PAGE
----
Barclays Executive’s Lawyer Likens Prosecutor to Titanic Captain
The case against former Barclays Plc executives resembles the Titanic, with prosecutors ignoring the “iceberg” of exonerating evidence in its way, a lawyer for one of the defendants told a London jury as a high-profile fraud trial approaches its end.
A witness statement from the bank’s ex-Chairman Marcus Agius fundamentally undermined the Serious Fraud Office’s case that executive Roger Jenkins tried to fool investors with a side agreement with Qatar, said John Kelsey-Fry, a lawyer for the former Barclays’ former Middle East investment banking head.
The SFO alleges that two so-called Advisory Services Agreements between the bank and Qatar were simply a way to pay the Gulf nation 322 million pounds ($416 million) in extra fees in return for a 4 billion pound investment in Barclays at the height of the 2008 financial crisis. The SFO says Jenkins and co-workers Tom Kalaris and Richard Boath conspired to hide the fees to prevent other investors knowing that the Qataris were getting a higher investment commission than them.
Kalaris, who ran the wealth management division, Boath, who headed the bank’s financial institutions group in Europe, and Jenkins deny the allegations.
The trial, which began in October, is nearing its conclusion, with only closing arguments from lawyers for the defendants and the judge’s summary of the case remaining. The fraud charges carry a maximum 10 year sentence.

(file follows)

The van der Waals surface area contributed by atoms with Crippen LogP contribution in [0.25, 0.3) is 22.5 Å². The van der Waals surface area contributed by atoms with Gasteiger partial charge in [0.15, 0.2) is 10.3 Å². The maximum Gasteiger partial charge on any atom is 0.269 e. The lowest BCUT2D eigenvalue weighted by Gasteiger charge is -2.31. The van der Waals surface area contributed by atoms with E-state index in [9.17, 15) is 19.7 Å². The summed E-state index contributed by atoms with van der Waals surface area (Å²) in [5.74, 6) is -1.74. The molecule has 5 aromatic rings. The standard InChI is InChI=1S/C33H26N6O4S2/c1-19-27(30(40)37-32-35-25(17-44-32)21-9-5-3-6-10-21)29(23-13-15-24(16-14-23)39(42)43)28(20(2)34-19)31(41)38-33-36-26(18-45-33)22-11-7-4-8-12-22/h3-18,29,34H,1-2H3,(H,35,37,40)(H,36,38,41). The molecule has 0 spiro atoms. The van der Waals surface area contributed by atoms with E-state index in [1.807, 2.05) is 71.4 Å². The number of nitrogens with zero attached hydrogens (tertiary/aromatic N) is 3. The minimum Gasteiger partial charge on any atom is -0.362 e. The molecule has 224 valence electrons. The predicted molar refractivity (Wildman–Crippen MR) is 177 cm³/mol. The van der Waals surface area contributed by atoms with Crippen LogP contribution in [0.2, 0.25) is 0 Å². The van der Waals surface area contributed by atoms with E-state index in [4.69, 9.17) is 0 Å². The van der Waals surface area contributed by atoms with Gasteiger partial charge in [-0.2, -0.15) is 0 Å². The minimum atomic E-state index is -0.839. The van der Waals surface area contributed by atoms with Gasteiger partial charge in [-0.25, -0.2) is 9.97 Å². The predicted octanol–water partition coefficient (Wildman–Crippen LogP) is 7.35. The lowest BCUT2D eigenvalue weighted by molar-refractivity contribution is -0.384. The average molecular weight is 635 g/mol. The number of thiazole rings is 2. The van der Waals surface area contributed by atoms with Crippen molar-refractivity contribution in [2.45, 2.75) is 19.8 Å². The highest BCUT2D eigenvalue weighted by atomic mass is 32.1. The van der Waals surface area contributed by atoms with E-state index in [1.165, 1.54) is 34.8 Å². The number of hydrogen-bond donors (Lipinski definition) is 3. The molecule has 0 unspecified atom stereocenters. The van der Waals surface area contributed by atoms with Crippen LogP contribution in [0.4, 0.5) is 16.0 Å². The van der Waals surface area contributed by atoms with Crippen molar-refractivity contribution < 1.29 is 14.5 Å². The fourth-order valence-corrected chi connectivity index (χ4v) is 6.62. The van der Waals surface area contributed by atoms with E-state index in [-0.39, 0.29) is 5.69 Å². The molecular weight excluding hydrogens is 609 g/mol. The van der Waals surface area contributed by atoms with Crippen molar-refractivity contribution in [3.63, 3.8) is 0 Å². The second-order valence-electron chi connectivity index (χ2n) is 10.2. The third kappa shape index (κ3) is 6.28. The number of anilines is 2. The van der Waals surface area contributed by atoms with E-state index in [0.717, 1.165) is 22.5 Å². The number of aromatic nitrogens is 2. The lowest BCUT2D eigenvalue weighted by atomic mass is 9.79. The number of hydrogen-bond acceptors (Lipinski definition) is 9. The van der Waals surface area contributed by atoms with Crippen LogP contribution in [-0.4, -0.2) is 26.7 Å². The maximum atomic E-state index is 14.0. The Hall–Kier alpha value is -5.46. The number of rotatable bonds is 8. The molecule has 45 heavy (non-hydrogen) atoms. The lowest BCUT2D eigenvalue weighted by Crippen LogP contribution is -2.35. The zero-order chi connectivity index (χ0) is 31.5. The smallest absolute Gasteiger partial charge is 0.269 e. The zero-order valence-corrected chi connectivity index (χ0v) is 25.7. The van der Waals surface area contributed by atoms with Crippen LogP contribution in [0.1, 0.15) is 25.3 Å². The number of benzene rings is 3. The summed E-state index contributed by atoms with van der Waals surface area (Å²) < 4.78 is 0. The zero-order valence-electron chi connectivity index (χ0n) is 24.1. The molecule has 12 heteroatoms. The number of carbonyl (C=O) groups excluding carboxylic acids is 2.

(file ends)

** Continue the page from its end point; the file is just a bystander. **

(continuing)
Their lawyers acknowledge that the ASAs were linked to the cash injections, but say that they made sense in their own right.
Barclays was trying to develop a deeper relationship with a nation that was becoming enormously wealthy as it ramped up production of natural gas, and the ASAs, they say, represented a genuine partnership.
On Friday, during the second day of his closing argument, Kelsey-Fry told the jury that the prosecution had completely ignored Agius’s witness statement. The former chairman described Barclays’s hope of achieving “favored nation status,” meaning that it would become Qatar’s provider for all banking services. That phrase backed up Jenkins, who said in 2008 that he aimed to become Qatar’s “preferred provider,” a term which describes the exact same concept as the one Agius refers to, Kelsey-Fry said.
The statement from Agius “blows this prosecution case out of the water and they know it and they can do nothing about it,” Kelsey-Fry said. It would be like an announcement over the loud speaker “from the captain of the Titanic: ‘You may have noticed ahead of us now in our direct path is a colossal iceberg, but don’t worry nothing will throw me from my path. We will keep steaming straight ahead.’”
Kelsey-Fry said that the prosecution hadn’t given any proof that Barclays didn’t generate business from the ASAs, something which may have supported the notion that they were fake.
“Have you seen the bottom line?” Kelsey-Fry said, removing his reading glasses and locking the jury in his gaze. “Have you seen it? It might be $2 billion during this ASA. And we don’t know. I bet you would know something else though. If Barclays didn’t make any money I bet you’d know that.”
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